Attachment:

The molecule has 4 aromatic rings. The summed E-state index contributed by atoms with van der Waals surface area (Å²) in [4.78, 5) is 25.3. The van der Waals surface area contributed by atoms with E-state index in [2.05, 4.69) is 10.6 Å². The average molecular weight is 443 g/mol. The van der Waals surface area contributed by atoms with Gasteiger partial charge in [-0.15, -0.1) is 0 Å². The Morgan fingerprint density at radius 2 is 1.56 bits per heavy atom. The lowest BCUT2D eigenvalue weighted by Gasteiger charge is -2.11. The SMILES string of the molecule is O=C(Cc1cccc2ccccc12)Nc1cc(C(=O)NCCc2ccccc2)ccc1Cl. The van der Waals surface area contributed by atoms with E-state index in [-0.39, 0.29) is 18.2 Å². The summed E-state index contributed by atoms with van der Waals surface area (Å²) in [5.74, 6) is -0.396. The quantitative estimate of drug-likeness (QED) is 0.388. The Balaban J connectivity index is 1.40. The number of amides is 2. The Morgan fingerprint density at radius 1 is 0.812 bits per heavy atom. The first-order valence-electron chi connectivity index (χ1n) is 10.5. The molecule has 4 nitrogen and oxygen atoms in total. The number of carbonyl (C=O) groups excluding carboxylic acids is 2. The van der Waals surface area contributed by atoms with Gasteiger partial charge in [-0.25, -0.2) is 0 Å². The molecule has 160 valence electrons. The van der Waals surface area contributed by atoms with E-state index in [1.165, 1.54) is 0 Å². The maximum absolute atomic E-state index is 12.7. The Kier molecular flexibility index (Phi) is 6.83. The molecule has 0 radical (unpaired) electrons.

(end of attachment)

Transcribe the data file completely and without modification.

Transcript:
The molecule has 4 aromatic rings. The summed E-state index contributed by atoms with van der Waals surface area (Å²) in [4.78, 5) is 25.3. The van der Waals surface area contributed by atoms with E-state index in [2.05, 4.69) is 10.6 Å². The average molecular weight is 443 g/mol. The van der Waals surface area contributed by atoms with Gasteiger partial charge in [-0.15, -0.1) is 0 Å². The Morgan fingerprint density at radius 2 is 1.56 bits per heavy atom. The lowest BCUT2D eigenvalue weighted by Gasteiger charge is -2.11. The SMILES string of the molecule is O=C(Cc1cccc2ccccc12)Nc1cc(C(=O)NCCc2ccccc2)ccc1Cl. The van der Waals surface area contributed by atoms with E-state index in [-0.39, 0.29) is 18.2 Å². The summed E-state index contributed by atoms with van der Waals surface area (Å²) in [5.74, 6) is -0.396. The quantitative estimate of drug-likeness (QED) is 0.388. The Balaban J connectivity index is 1.40. The number of amides is 2. The Morgan fingerprint density at radius 1 is 0.812 bits per heavy atom. The first-order valence-electron chi connectivity index (χ1n) is 10.5. The molecule has 4 nitrogen and oxygen atoms in total. The number of carbonyl (C=O) groups excluding carboxylic acids is 2. The van der Waals surface area contributed by atoms with Gasteiger partial charge in [-0.25, -0.2) is 0 Å². The molecule has 160 valence electrons. The van der Waals surface area contributed by atoms with E-state index in [1.165, 1.54) is 0 Å². The maximum absolute atomic E-state index is 12.7. The Kier molecular flexibility index (Phi) is 6.83. The molecule has 0 radical (unpaired) electrons.